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Definition of Macrolide

  • Medical Author:
    William C. Shiel Jr., MD, FACP, FACR

    Dr. Shiel received a Bachelor of Science degree with honors from the University of Notre Dame. There he was involved in research in radiation biology and received the Huisking Scholarship. After graduating from St. Louis University School of Medicine, he completed his Internal Medicine residency and Rheumatology fellowship at the University of California, Irvine. He is board-certified in Internal Medicine and Rheumatology.

Macrolide: One in a class of antibiotics that includes Biaxin (Clarithromycin), Zithromax (Azithromycin), Dificid (Fidoximycin), and Erythromycin.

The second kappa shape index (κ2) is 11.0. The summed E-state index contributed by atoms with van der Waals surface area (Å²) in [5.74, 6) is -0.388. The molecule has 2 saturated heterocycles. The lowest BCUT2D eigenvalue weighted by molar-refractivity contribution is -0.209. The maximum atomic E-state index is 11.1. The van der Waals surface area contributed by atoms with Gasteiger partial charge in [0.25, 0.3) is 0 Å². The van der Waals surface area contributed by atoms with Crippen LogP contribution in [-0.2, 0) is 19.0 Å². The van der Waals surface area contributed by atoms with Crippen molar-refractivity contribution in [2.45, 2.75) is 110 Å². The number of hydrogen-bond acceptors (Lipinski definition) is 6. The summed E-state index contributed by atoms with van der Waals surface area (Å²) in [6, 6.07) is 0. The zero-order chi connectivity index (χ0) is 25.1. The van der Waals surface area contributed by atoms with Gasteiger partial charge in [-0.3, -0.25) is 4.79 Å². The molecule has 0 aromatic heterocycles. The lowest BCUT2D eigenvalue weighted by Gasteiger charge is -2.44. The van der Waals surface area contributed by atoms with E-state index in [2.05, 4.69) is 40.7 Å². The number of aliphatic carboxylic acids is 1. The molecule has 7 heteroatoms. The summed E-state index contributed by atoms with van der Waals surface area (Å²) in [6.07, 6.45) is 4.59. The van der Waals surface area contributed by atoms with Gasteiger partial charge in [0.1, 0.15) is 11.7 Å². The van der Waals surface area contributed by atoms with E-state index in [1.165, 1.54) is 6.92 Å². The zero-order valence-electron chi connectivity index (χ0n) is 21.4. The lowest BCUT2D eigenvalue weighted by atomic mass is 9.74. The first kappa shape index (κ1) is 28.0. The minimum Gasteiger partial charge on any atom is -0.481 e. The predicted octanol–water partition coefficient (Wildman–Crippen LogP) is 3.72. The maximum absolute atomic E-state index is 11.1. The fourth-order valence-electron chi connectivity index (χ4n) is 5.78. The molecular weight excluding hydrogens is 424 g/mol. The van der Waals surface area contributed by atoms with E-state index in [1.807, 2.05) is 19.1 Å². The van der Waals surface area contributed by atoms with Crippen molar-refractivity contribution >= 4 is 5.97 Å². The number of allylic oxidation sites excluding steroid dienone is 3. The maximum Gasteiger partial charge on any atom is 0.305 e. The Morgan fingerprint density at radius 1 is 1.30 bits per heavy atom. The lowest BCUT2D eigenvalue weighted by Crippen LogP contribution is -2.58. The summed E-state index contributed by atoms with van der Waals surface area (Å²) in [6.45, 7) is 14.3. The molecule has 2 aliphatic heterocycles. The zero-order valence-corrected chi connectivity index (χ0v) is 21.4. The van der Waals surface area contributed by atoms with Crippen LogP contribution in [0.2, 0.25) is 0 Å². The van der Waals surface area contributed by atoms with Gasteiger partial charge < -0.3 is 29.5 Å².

The macrolides inhibit the growth of bacteria and are often prescribed to treat rather common bacterial infections.

In more technical terms, the macrolides are a group of antibiotics produced by various strains of Streptomyces (spore forming bacteria that grow slowly in soil or water as a branching filamentous mycelium similar to that of fungi) and have a complex chemical (macrocyclic) structure. They act by inhibiting protein synthesis, specifically by blocking the 50S ribosomal subunit. They are broad spectrum antibiotics.

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